RIO DE JANEIRO – The murder of Rio de Janeiro city councilor Marielle Franco was an “attack on Brazilian democracy,” activists said Tuesday, demanding that authorities accelerate their investigation of the crime.
“We’re waiting for justice to be done because the murder was an attack on Brazilian democracy,” said Renata Souza, who was the chief of staff for Franco, who was with the Socialism and Freedom Party (PSOL).
The 38-year-old Franco, who has come to symbolize minorities in Brazil because she was a black female lesbian from the poverty-stricken Mare “favela,” or shantytown, was shot to death in her car by an unknown gunman as she was being driven along a downtown Rio street on March 14.
She had denounced police brutality and extra-judicial killings and was a staunch critic of military interventions in Rio’s slums, and her death shocked Brazilians, tens of thousands of whom took to the streets at the time to demand justice during emotional, nationwide tributes.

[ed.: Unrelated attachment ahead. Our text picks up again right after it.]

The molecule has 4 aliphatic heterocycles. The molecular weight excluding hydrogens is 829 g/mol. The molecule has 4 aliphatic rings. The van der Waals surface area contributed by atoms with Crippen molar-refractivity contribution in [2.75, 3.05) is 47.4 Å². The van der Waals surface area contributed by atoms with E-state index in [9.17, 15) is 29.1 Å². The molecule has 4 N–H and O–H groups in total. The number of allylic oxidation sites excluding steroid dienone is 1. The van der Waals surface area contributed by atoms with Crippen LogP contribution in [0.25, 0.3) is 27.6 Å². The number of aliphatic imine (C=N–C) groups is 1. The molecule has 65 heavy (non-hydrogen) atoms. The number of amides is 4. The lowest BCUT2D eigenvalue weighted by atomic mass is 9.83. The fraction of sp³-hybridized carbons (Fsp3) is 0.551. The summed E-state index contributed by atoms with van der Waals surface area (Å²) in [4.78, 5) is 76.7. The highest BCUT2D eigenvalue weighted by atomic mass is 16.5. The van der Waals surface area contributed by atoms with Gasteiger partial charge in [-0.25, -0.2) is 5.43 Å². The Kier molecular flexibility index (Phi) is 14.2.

Human rights activists and politicians on Tuesday participated in another tribute to Franco headed by Argentina’s 1980 Nobel Peace Prize winner, Adolfo Perez Esquivel, at the Museu da Mare, Rio’s first favela museum.
“The response to whoever ordered Marielle killed ... is for all of society” because her death ended “our hope for a better world,” said Souza, adding that the Brazilian government can find out who committed the murder but it is important to “exert pressure so that the case is cleared up and so that it doesn’t get forgotten, as regularly occurs with others.”
“Other Marielles out there who were asleep woke up with her murder and today they’re thinking that it’s possible to gain access to other spaces outside the favelas,” Souza said.
At the tribute event, Perez Esquivel emphasized the need for “unity” to “fight against impunity.”
Rio television station RJTV reported in mid-March, citing forensic experts, that the bullets used to kill Franco came from ammunition sold to Brazil’s Federal Police in 2006.